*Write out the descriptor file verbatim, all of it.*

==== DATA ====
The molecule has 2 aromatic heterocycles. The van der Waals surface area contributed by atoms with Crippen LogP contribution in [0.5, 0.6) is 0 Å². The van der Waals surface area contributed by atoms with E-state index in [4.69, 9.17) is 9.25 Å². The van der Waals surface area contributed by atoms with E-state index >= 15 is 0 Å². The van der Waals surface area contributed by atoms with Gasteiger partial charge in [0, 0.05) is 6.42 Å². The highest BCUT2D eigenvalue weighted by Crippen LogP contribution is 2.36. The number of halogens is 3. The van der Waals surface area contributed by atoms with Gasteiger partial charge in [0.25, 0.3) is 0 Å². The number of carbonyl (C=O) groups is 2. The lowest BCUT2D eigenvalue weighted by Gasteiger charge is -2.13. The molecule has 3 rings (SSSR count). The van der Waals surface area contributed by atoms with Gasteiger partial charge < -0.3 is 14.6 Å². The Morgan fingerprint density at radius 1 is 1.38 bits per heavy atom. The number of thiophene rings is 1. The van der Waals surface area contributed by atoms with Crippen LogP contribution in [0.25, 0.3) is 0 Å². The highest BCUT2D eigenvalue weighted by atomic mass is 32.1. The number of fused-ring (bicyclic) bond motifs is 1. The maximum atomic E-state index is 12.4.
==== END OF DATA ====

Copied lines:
The molecule has 2 aromatic heterocycles. The van der Waals surface area contributed by atoms with Crippen LogP contribution in [0.5, 0.6) is 0 Å². The van der Waals surface area contributed by atoms with E-state index in [4.69, 9.17) is 9.25 Å². The van der Waals surface area contributed by atoms with E-state index >= 15 is 0 Å². The van der Waals surface area contributed by atoms with Gasteiger partial charge in [0, 0.05) is 6.42 Å². The highest BCUT2D eigenvalue weighted by Crippen LogP contribution is 2.36. The number of halogens is 3. The van der Waals surface area contributed by atoms with Gasteiger partial charge in [0.25, 0.3) is 0 Å². The number of carbonyl (C=O) groups is 2. The lowest BCUT2D eigenvalue weighted by Gasteiger charge is -2.13. The molecule has 3 rings (SSSR count). The van der Waals surface area contributed by atoms with Gasteiger partial charge < -0.3 is 14.6 Å². The Morgan fingerprint density at radius 1 is 1.38 bits per heavy atom. The number of thiophene rings is 1. The van der Waals surface area contributed by atoms with Crippen LogP contribution in [0.25, 0.3) is 0 Å². The highest BCUT2D eigenvalue weighted by atomic mass is 32.1. The number of fused-ring (bicyclic) bond motifs is 1. The maximum atomic E-state index is 12.4.